Prior to the enactment of assembly bill 83, the Good Samaritan law only protected a person from civil liability if they rendered medical care. This meant that a person who rendered help to a person but caused significant harm or injury could have been held liable in court.
Indeed, the previous law was controversial and didn’t encourage people to assist others in medical emergencies. As a consequence, the law was amended to include nonmedical care. This means that a person can’t be held liable after providing a form of care during an emergency situation.
Is a “Good Samaritan” protected against criminal liability in California?
The simple answer is no. While the Good Samaritan law is silent on this, courts have adopted a strict interpretation of criminal liability for crimes committed during emergency situations. Put briefly, if a person commits a crime, even after helping another person in an emergency situation, they may be charged with an offense.
In fact, authorities are mandated to arrest and charge the offender for violating the law.
Need Help? Contact a Car Accident Attorney in California Today
If you or your loved one was involved in an accident, you need to act promptly to safeguard your rights and interests. Essentially, having a personal injury attorney is one of the critical steps to ensuring that you are successful in your case.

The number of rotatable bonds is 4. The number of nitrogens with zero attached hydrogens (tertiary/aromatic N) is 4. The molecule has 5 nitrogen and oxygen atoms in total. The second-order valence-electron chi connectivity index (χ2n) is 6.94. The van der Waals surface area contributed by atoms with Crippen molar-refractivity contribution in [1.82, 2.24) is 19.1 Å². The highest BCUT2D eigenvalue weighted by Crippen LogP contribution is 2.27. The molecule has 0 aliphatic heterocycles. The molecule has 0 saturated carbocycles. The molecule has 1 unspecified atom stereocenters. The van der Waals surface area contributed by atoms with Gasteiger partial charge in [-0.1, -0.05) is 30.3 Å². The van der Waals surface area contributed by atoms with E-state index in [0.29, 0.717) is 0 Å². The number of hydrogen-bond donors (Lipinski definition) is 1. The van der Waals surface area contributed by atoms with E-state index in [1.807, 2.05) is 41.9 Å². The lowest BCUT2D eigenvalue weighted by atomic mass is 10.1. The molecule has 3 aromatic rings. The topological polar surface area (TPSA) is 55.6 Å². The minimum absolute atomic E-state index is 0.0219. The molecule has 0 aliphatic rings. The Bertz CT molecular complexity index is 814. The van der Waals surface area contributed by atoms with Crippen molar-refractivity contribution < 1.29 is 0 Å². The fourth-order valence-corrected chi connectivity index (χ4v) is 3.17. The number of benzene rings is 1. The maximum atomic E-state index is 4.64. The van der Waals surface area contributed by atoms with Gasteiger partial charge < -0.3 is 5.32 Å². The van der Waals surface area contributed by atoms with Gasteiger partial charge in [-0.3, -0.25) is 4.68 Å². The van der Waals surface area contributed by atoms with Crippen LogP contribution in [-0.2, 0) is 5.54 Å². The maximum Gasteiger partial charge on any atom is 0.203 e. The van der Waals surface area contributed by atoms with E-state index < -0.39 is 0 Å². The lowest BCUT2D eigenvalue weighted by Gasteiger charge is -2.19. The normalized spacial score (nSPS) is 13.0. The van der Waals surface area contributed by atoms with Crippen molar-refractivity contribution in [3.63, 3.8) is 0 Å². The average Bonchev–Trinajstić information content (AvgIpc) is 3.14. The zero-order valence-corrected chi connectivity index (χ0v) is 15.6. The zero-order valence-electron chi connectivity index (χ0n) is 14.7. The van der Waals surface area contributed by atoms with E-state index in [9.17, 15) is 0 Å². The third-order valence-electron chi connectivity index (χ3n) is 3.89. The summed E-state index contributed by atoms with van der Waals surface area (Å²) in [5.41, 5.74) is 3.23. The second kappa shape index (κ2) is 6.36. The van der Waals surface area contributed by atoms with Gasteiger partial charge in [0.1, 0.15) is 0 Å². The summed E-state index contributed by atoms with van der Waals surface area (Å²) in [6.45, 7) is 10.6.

Attorney Jeff has experience handling personal injury claims in California. We will work hard to ensure that your rights and interests are safeguarded throughout the claim process. You can trust us to provide a breakdown of how the law applies to your case and, at the same time, ensure you make the right decision when seeking compensation as a car accident victim.
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Although the Good Samaritan law sets out to protect a person who offers assistance in an emergency situation from civil liability, it does not protect against acts of gross negligence. There is no obligation imposed by the law requiring you to save someone else’s life in an emergency situation. However, it would be imperative to offer assistance in such a situation. The simple answer is no. This is because nurses are medical professionals who owe a duty of care to others. More importantly, this duty is imposed by law. Therefore, they can be held liable if they act negligently or fail to act reasonably.
Frequently Asked Questions (FAQs)
What does the Good Samaritan law in California not protect?
Does California law require you to save someone else’s life?
Does the Good Samaritan law in California shield nurses from liability?
Although the Good Samaritan law sets out to protect a person who offers assistance in an emergency situation from civil liability, it does not protect against acts of gross negligence.
There is no obligation imposed by the law requiring you to save someone else’s life in an emergency situation. However, it would be imperative to offer assistance in such a situation.
The simple answer is no. This is because nurses are medical professionals who owe a duty of care to others. More importantly, this duty is imposed by law. Therefore, they can be held liable if they act negligently or fail to act reasonably.